Single and multiple intragastric feedings of ovalbumin (OVA) to high-responder BDF1 mice resulted in virtually complete unresponsiveness to later parenteral immunization with OVA in Al(OH)3 adjuvant, as indicated by antibody titers in Farr assays and in passive cutaneous anaphylaxis (PCA) assays for IgE antibodies. Repeated feedings of partially tolerizing doses of antigen had a cumulative inhibitory effect on subsequent responsiveness. Slight increases in primary antigen binding were detected in the serum of antigen-fed mice not given parenteral immunization, although rates of clearance of radiolabeled OVA from the blood were similar in normal and tolerant animals. Serum recovered from tolerant mice 7 or 14 days after feeding did not inhibit antibody responses of normal recipients. Responsiveness of normal or OVA-primed syngeneic spleen cells was substantially reduced upon transfer into recipients that were previously fed OVA, when compared with transfer into saline-fed recipients. The differences in responsiveness of lymphocytes transferred into OVA- and saline-fed mice were completely eliminated by irradiation (850 R) of the recipient animals either 7 or 20 days after feeding and immediately before the transfer.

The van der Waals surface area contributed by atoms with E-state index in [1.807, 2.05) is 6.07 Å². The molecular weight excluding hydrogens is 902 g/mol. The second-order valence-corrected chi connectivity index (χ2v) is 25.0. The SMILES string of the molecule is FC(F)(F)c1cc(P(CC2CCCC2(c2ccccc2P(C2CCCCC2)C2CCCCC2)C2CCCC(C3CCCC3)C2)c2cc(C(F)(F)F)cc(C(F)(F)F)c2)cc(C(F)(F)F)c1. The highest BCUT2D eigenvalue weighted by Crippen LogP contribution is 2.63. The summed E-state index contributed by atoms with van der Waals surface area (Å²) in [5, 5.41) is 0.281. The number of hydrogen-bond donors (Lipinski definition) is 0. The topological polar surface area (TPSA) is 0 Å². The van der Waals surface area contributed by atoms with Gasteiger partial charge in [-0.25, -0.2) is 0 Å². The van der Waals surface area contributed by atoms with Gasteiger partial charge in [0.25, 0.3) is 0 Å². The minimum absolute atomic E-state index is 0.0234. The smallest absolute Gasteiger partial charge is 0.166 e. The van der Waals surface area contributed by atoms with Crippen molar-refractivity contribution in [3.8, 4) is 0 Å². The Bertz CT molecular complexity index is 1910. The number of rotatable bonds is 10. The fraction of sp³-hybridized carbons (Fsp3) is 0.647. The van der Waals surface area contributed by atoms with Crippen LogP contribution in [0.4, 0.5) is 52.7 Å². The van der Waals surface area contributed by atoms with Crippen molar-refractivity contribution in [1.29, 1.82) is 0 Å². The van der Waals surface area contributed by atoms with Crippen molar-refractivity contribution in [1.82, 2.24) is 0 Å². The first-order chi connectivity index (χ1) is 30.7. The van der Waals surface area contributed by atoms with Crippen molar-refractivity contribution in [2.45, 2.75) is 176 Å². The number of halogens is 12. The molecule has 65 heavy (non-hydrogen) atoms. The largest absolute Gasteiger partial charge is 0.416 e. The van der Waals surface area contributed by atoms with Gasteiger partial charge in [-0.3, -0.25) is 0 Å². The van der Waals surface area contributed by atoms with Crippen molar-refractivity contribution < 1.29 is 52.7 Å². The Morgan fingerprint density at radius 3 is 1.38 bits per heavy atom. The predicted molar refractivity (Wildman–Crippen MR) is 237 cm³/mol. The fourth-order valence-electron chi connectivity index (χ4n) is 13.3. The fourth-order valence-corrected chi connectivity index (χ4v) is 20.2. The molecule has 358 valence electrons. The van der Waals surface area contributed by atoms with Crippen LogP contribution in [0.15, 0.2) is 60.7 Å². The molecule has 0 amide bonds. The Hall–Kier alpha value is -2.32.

The results indicated that the state of tolerance after ingestion of OVA is actively maintained, but did not support the hypothesized mediation of this tolerance by orally induced antibodies or serum factors that have been associated with unresponsiveness to ingested antigens in similar experimental systems.
This work was supported in part by United States Public Health Service Grant AI 13474.